You will be tested either in a cab-operated or pendant-remote-controlled overhead crane.

In order for you to get fully certified by NCCCO, you have to pass both the written and practical examinations. Once successful, the certification that will be issued to you is valid for five (5) years after which renewal/recertification is needed.

Taking the Overhead Crane Training Helps You Passing the Tests

To ensure that you have the knowledge and practical skill in operating the overhead crane, it would be beneficial to take a training course. If you are looking for a training company, please see the below list.

The course length is only 2-3 days, to gain additional skills in operation, practical and hands-on can be extended stretching the course to 4-5 days. If you are a business owner and wish to conduct the training onsite, the cost is more expensive.

The onsite training is the best way in providing education to the workers. Not only it eliminates work interruption but the course curriculum can be altered to match up with the present workplace condition, type of equipment on-site and behavior of the operators.

The training course you will be picking must be specific to the type and/or capacity of the crane you will be operating and the application at hand, in this case, an overhead crane.

The training cost usually in the range of $300 - $1,000 per student depending on how comprehensive is the program and the integrity of the training company.

Upon course completion, you will be familiar with the actual operation, proper maintenance and inspection, equipment operation risks and hazards, approaches of keeping load secure while moving it, different components of the overhead crane and its functions, working load limits and rigging, hand signaling for safe operation, legal responsibilities, current industry standards and regulations and other aspects that may be deemed necessary.

At the end of the course, you and every student will be given a certificate of training completion, proving that you’ve undergone training and completed the course. You may also be issued with an operator card.

Training Providers or Companies Where You Can Enroll

  • Leavitt Cranes
    30691 Simpson Road, Abbotsford BC V2T 6C7, Ph: (604) 607-6366
    55 Technology Way SE, Calgary, Alberta T3S 0B5, Tool Free: 1-844-66-CRANE, (1-844-662-7263)
    1140 Thorne Road, Tacoma, WA 98421, Tool Free: 1-844-66-CRANE, (1-844-662-7263)
    3610 Cedardale Road-Suite D, Mount Vernon, WA 98274,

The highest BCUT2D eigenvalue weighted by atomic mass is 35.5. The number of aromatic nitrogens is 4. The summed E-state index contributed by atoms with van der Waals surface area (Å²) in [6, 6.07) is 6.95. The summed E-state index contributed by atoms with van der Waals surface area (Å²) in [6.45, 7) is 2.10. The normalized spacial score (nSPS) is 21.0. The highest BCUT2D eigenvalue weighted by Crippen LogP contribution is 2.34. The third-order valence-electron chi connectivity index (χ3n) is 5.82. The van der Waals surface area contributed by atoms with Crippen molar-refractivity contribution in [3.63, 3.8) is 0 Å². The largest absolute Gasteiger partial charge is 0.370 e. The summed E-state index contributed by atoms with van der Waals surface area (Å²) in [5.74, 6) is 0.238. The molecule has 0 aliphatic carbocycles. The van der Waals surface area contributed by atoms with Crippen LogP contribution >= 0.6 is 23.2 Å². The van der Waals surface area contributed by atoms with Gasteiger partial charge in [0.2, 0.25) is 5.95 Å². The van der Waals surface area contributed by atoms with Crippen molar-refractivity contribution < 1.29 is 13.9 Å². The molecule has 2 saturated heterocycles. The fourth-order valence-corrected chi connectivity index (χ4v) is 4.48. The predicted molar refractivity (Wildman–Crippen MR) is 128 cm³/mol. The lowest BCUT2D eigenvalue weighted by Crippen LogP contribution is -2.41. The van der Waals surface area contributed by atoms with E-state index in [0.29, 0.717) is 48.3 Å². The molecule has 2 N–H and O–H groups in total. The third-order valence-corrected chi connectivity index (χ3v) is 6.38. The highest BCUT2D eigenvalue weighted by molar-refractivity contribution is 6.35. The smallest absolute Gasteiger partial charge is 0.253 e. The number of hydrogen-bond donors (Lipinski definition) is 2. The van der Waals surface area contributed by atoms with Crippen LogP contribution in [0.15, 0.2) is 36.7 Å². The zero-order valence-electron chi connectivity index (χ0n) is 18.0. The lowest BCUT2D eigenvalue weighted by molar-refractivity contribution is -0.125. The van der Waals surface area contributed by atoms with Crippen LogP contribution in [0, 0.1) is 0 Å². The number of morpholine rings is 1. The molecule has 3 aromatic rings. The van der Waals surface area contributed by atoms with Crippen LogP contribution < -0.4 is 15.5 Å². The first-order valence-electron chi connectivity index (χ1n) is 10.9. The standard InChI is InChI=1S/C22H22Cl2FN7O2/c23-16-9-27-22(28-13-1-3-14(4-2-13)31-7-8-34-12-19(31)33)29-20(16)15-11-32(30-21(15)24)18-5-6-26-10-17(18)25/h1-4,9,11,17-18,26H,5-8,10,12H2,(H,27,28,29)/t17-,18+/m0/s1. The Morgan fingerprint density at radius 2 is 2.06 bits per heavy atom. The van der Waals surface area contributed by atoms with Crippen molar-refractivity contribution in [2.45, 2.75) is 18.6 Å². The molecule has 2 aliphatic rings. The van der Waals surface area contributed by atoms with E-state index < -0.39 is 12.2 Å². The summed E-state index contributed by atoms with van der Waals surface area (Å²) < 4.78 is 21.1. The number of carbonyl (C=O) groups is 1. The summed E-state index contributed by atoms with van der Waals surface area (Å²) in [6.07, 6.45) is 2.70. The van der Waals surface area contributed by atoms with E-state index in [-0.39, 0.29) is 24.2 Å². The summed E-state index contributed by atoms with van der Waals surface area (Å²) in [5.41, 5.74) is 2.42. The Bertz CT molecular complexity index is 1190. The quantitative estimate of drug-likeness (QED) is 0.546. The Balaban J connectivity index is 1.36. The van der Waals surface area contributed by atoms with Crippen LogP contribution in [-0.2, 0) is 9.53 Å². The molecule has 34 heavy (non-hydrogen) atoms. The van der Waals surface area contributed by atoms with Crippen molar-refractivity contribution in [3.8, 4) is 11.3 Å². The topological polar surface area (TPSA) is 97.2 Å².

• Crane Tech LLC
    1215 Millennium Parkway, Brandon, FL 33511
    1-800-290-0007; provides onsite training

  • Industrial Training International, Inc.
    9428 Old Pacific Hwy, Woodland, WA 98674
    (800) 727 - 6355, (780) 490 - 6611; has various training locations in other states

  • Crane 1 Services
    1027 Byers Rd., Miamisburg, OH 45342
    24-Hour Emergency Phone: 855-24CRANE

  • Omega Safety Training, Inc.
    4654 Hwy 6 N #207, Houston, TX 77084
    (281) 979-4849

  • Mussel Crane Mfg.
    620B Wellington Ave, Chilliwack, BC V2P 6J1,
    Telephone: 604-792-5023 Ext. 102

  • Infrastructure Health & Safety Association
    21 Voyager Court South, Etobicoke, ON M9W 5M7
    Tel: 416-674-2726; Toll Free: 1-800-263-5024

  • Mazzella Companies
    21000 Aerospace Parkway, Cleveland, Ohio 44142
    Phone: 440.239.7000 | Fax: 440.239.7010

  • Crane Inspection and Certification Bureau
    11112 Boggy Creek Drive, Orlando, Florida 32824
    Phone: 866.746.3529

  • Becket Training & Consulting, Inc.
    6628 Pleasant Pines Ct., Wilmington, NC 28403
    610-299-5534 and 910-620-2087

  • Bullivant Health & Safety
    158 S Service Road, Stoney Creek, ON L8E 3H6
    Ph: 289-797-1605

  • NATT Safety Services
    1725 St-Laurent Blvd, Unit 220, Ottawa, ON
    1.888.294.1943

  • Davis Training Inc.
    410 Ormont Dr, North York, ON M9L 1N9
    416.743.8638

  • Total Equipment Training
    (610) 321-2679

  • Accredited Safety Solutions Inc.
    Indianapolis, Indiana
    317-625-2131

To Make a Conclusion

If you’re wondering how to become an overhead crane operator, one of the sought-after trade in the industry nowadays, all what you need to do are take the training and be prepared for the NCCCO tests, schedule your written exam, and take the practical test. That’s the process takes in order for you to get certified by NCCCO.

Becoming certified can dramatically increase your potential and marketability especially now that employers are seeking for the right individual to fulfill the vacant positions. This is now the time to act and realize your dream.

The certification opens up employment opportunities and boosts your earning potential.

To leave an inspiring word: you can reach your goal and the nice thing is that you have the right attitude in pursuing it.